A podcast is an episodic series of digital "radio shows" used for entertainment, education, sharing ideas, or as a means of expressing yourself. Podcasts can vary widely in their format and subject matter, but they often include guest interviews, discussions of current events, or conversations about hobbies or niche topics. The act of sharing a podcast online, or "podcasting," represents a combination of the words iPod (although any audio player can be used) and broadcasting. Podcasting is a free service that allows internet users to stream or download podcast audio files (typically MP3s) from a podcasting web site. Unlike Internet radio, users don't have to 'tune in' to a particular broadcast. Instead, they download the podcast on demand or subscribe via an RSS (Really Simple Syndication) feed, which automatically downloads the podcast to their computers.
Want to built your podcasting skills? Click the image below to view a Udemy podcasting training course (available to NAU affiliates).
This How to Guide will help you:
Before you create your own podcast, you should listen to a number of professional podcasts to hear how it is done. To listen to a podcast:
In order to create a professional sounding podcast, you will need the following pieces of equipment:
All of these items are available to the NAU and CCC community in the Cline Library's three Production Studios.
Planning is the initial, often overlooked, stage of making a great podcast. You'll want to spend a good amount of time thinking about 1) why you want to make your podcast and, 2) who you are making the podcast for. Unless you know exactly who you’re making your show for, and why you’re doing it, you’ve got no chance of growing an audience. If you're coming at it from a business point of view, and you're (for example) a personal trainer who wants to make a health and fitness podcast, then your target audience might be people who are interested in healthy eating, weight loss, exercise, or bodybuilding. If you're creating a hobby show – let's say it's based around your love of zombies and post-apocalyptic fiction – then your target audience would simply be folks with the same passion. They might be fans of TV shows like The Walking Dead, video games like Resident Evil, books like World War Z, and films like Night of the Living Dead. Both of these questions are important to keep in mind throughout the entire podcasting process so that you can stay motivated, even when you're finding it difficult to get a show out.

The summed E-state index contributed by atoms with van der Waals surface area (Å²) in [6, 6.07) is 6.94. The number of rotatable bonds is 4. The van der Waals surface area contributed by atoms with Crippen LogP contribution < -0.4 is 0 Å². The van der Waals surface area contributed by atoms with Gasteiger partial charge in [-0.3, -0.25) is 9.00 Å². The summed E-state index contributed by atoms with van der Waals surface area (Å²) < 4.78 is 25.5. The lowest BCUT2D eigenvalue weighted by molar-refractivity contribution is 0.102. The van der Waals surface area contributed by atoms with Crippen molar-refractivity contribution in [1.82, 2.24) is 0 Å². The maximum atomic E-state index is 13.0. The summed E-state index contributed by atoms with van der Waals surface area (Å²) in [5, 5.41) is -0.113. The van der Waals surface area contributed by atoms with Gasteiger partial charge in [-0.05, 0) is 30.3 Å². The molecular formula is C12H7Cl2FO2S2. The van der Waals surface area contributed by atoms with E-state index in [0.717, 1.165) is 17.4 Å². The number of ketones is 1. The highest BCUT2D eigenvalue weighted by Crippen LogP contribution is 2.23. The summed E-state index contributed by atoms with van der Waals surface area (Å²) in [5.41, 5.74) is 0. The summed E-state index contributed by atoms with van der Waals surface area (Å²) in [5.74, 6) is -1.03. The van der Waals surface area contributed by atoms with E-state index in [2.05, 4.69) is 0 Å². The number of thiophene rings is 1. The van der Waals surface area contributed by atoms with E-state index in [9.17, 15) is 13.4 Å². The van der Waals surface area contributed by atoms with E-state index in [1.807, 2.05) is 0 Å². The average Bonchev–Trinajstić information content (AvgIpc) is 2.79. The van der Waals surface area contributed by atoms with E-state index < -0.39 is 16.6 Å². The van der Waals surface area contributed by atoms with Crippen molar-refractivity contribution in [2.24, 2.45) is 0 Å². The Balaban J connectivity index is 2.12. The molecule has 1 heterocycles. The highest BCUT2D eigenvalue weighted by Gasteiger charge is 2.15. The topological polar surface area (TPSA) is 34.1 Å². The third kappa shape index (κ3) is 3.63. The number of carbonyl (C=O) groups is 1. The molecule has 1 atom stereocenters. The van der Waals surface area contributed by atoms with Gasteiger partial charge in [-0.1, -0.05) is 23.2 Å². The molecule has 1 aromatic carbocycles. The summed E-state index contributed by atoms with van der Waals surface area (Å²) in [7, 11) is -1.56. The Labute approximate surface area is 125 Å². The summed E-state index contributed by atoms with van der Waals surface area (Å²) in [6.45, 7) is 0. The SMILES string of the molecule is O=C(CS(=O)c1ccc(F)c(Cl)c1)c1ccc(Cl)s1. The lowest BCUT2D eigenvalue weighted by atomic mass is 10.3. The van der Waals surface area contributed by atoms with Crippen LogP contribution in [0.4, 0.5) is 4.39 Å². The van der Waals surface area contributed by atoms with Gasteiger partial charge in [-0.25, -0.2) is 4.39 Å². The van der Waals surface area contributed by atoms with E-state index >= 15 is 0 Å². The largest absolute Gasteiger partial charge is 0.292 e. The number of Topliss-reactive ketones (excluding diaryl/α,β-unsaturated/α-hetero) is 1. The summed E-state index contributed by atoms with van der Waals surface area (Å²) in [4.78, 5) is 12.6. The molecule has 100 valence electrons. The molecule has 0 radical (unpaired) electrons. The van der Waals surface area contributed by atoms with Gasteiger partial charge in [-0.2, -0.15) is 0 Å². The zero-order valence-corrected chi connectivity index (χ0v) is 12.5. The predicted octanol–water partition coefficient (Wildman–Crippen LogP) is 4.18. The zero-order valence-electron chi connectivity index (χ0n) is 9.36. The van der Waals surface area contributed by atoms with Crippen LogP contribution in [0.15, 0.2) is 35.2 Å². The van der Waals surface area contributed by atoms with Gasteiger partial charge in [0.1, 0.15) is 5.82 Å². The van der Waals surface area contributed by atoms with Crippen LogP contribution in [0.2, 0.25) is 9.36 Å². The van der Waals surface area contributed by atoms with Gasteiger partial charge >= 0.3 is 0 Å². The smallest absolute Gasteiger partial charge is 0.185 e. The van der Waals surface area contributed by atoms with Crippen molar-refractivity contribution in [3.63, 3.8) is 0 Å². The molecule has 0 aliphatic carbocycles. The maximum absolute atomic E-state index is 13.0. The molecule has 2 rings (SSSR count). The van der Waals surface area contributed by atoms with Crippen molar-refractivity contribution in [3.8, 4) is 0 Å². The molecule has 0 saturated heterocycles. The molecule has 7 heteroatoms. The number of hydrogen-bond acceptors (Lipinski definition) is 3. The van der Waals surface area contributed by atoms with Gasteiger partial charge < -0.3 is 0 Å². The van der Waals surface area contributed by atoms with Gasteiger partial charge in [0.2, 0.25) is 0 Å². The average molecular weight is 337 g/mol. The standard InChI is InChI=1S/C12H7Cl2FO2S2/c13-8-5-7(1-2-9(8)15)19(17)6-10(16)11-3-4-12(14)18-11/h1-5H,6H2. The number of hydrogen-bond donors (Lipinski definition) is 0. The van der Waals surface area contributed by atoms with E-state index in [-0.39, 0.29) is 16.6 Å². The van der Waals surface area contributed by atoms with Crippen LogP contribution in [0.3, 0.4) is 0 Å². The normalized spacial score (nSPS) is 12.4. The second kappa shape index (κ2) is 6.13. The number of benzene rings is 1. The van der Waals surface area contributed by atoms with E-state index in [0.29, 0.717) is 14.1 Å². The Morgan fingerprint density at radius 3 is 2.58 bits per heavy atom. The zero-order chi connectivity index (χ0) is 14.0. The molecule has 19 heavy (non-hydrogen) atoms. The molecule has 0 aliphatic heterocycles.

When selecting the topic of your podcast, you want a topic that is focused and targeted. Try to narrow it down to something you can speak about for many episodes (100+) but that isn’t so broad that you won’t appeal to your potential audience. For example, instead of having an “outdoor” podcast, talk about hiking – or even more specific, like hiking in the Flagstaff area. You can always expand your topic later as you get more popular.
Once you have a topic in mind, start to think about what podcast format would best fit that topic. You can create your own unique structure or use one of the five most popular podcast formats:
There are pros and cons to each format so think about the best way to educate your future audience about your topic. Many popular podcasts mix together a few styles over different episodes or through recurring segments. After building your confidence, you can adjust the format as the podcast progresses and experiment with new angles.
You have a lot of freedom when choosing your podcast's name. But no matter what it should convey who you are and what the show is in about 29 characters or less. Concise names typically pack a stronger punch because they stay extremely relevant to their topic. Here’s some handy tips to keep in mind as you brainstorm:
Once you have a topic, format, and name in mind you can begin to plan the general outline of your podcast. Your outline can follow whatever structure works best for your topic, but breaking the outline into short segments helps keep the attention of your audience and move the podcast along. This outline should remain fairly standard for all of your podcast episodes so that the audience knows what to expect each time. Here is an example outline for a 18-20 minute episode:
When we talk about "scripting" it’s easy to imagine an in-depth essay that’ll be read out word-for-word to become your podcast episode. That approach can work, but it’s only for really highly produced, heavily edited shows. The intimate nature of podcasting is far more suited to being a conversation, as opposed to a lecture. Because of this, try to wean yourself away from a fully scripted show and instead focus on bullet points of everything you want to cover. This will become easier over time with practice, until eventually writing a full script will seem unnecessary.